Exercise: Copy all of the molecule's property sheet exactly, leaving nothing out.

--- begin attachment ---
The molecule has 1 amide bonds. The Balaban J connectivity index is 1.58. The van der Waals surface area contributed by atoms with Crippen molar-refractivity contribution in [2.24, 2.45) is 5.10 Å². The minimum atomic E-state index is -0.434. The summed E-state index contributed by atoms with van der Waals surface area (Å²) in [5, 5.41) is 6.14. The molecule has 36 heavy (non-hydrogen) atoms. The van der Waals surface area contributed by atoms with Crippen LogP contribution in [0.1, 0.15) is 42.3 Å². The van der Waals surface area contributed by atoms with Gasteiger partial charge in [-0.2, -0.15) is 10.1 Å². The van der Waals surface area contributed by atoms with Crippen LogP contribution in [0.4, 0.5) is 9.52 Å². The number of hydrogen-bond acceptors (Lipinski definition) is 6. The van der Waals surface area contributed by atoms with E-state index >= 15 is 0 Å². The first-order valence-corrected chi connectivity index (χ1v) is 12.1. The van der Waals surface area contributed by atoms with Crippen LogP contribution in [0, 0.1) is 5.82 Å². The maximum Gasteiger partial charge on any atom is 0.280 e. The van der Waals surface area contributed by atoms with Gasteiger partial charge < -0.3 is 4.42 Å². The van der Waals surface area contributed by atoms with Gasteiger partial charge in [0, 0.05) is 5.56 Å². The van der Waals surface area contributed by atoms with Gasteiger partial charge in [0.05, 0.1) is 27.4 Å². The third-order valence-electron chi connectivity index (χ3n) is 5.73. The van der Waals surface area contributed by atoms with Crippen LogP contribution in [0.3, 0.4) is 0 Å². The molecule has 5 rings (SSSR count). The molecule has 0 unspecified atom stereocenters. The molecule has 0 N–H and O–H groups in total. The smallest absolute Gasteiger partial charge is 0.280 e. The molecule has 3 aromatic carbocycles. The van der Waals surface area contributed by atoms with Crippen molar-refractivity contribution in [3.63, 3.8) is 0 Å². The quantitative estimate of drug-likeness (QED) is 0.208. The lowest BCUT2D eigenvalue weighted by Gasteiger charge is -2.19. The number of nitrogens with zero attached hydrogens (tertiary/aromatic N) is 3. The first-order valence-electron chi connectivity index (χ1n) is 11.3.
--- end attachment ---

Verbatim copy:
The molecule has 1 amide bonds. The Balaban J connectivity index is 1.58. The van der Waals surface area contributed by atoms with Crippen molar-refractivity contribution in [2.24, 2.45) is 5.10 Å². The minimum atomic E-state index is -0.434. The summed E-state index contributed by atoms with van der Waals surface area (Å²) in [5, 5.41) is 6.14. The molecule has 36 heavy (non-hydrogen) atoms. The van der Waals surface area contributed by atoms with Crippen LogP contribution in [0.1, 0.15) is 42.3 Å². The van der Waals surface area contributed by atoms with Gasteiger partial charge in [-0.2, -0.15) is 10.1 Å². The van der Waals surface area contributed by atoms with Crippen LogP contribution in [0.4, 0.5) is 9.52 Å². The number of hydrogen-bond acceptors (Lipinski definition) is 6. The van der Waals surface area contributed by atoms with E-state index >= 15 is 0 Å². The first-order valence-corrected chi connectivity index (χ1v) is 12.1. The van der Waals surface area contributed by atoms with Crippen LogP contribution in [0, 0.1) is 5.82 Å². The maximum Gasteiger partial charge on any atom is 0.280 e. The van der Waals surface area contributed by atoms with Gasteiger partial charge < -0.3 is 4.42 Å². The van der Waals surface area contributed by atoms with Gasteiger partial charge in [0, 0.05) is 5.56 Å². The van der Waals surface area contributed by atoms with Gasteiger partial charge in [0.05, 0.1) is 27.4 Å². The third-order valence-electron chi connectivity index (χ3n) is 5.73. The van der Waals surface area contributed by atoms with Crippen LogP contribution in [0.3, 0.4) is 0 Å². The molecule has 5 rings (SSSR count). The molecule has 0 unspecified atom stereocenters. The molecule has 0 N–H and O–H groups in total. The smallest absolute Gasteiger partial charge is 0.280 e. The molecule has 3 aromatic carbocycles. The van der Waals surface area contributed by atoms with Crippen molar-refractivity contribution in [3.63, 3.8) is 0 Å². The quantitative estimate of drug-likeness (QED) is 0.208. The lowest BCUT2D eigenvalue weighted by Gasteiger charge is -2.19. The number of nitrogens with zero attached hydrogens (tertiary/aromatic N) is 3. The first-order valence-electron chi connectivity index (χ1n) is 11.3.